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Review: AMD's Dual-Core x75 Opterons

by Ryszard Sommefeldt on 21 April 2005, 00:00


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AMD's dual-core Opteron

Sharing a memory controller

I mentioned on the previous page that AMD's dual-core processor approach has both cores sharing the same die space. They've done so to allow both cores to share a memory controller, which is on the CPU with AMD's K8 generation of CPUs, of which dual-core Opteron is a member. Each core therefore has all the current benefits of AMD's on-die memory controller that a single-core processor does. So while available memory bandwidth doesn't increase when you add the second core, since there's only one memory controller, there's all the benefits of the low-latency controller available to both cores, keeping performance as high as possible.

Sharing HyperTransport links to the system and other CPUs

Every Opteron processor has one HyperTransport link that allows it to connect to devices in the system. Then, depending on the Opteron model, there may be one or two other HyperTransport links available for communicating with other processors in the system. A 1-series Opteron doesn't have any other links for communication with other Opterons in the system, since it's the single processor version. 2-series Opterons have one link, allowing them to connect to one other processor for a maximum of two in the same system. 8-series Opteron has two links, and depending on the topology employed by the mainboard they sit in, that allows you to connect up to eight Opterons together.

Dual-core Opteron doesn't change any of that, with the cores sharing those links via glue logic on the die. You can still place up to eight physical processor packages in a system with a dual-core 8-series Opteron, but the dual-core nature of the processors gives you sixteen processor cores to do work on. So it's not quite as optimal as having sixteen physical CPUs, each with its own memory controller, but it allows you to double processing power in any existing system that supports existing Opteron CPUs.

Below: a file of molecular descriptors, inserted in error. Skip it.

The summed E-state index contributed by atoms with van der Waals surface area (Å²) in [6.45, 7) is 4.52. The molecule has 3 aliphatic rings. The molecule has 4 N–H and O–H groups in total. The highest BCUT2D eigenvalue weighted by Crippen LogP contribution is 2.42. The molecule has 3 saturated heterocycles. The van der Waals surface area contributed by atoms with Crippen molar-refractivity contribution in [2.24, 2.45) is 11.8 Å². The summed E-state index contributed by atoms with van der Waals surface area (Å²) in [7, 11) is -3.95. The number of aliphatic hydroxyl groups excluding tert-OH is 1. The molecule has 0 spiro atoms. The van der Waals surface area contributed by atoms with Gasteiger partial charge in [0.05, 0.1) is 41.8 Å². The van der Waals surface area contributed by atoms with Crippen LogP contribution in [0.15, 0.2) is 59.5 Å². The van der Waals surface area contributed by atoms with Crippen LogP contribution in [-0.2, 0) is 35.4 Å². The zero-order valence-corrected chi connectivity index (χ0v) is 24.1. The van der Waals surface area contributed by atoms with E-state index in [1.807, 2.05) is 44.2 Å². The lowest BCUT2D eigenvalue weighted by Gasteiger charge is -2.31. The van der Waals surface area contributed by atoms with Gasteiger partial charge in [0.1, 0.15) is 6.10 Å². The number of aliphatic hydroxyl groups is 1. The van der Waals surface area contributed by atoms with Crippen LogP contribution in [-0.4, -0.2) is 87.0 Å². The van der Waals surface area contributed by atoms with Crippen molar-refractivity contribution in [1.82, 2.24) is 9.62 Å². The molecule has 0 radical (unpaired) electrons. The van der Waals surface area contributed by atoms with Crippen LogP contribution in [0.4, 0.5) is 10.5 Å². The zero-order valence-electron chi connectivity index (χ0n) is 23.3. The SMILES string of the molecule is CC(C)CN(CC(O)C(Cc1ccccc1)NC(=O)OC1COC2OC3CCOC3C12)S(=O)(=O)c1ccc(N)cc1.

Cache coherency with MOESI

In any multi-processor system, the caches for each processor core need to be able to talk to each other to maintain coherency, should any processor in the system need data from the cache of any other CPU.

Back in the days of the Athlon MP, AMD implemented the MOESI cache coherency protocol. MOESI stands for Modify, Owner, Exclusive, Shared, Invalid. Each of those is a state the caches in the system can occupy, depending on what's being done with them by the CPU cores. For example, say that core one updates some memory in its cache, before writing it back out to memory. Core two is always snooping the traffic to core one, and as it spots that happening it marks the caches as Modified, to indicate they're not coherent. In a MESI cache coherency scheme, without the Owner state, if core two wanted to read that memory, it would have to ask core one for it, which tells two to hang on a short while while it writes the data back out to main memory.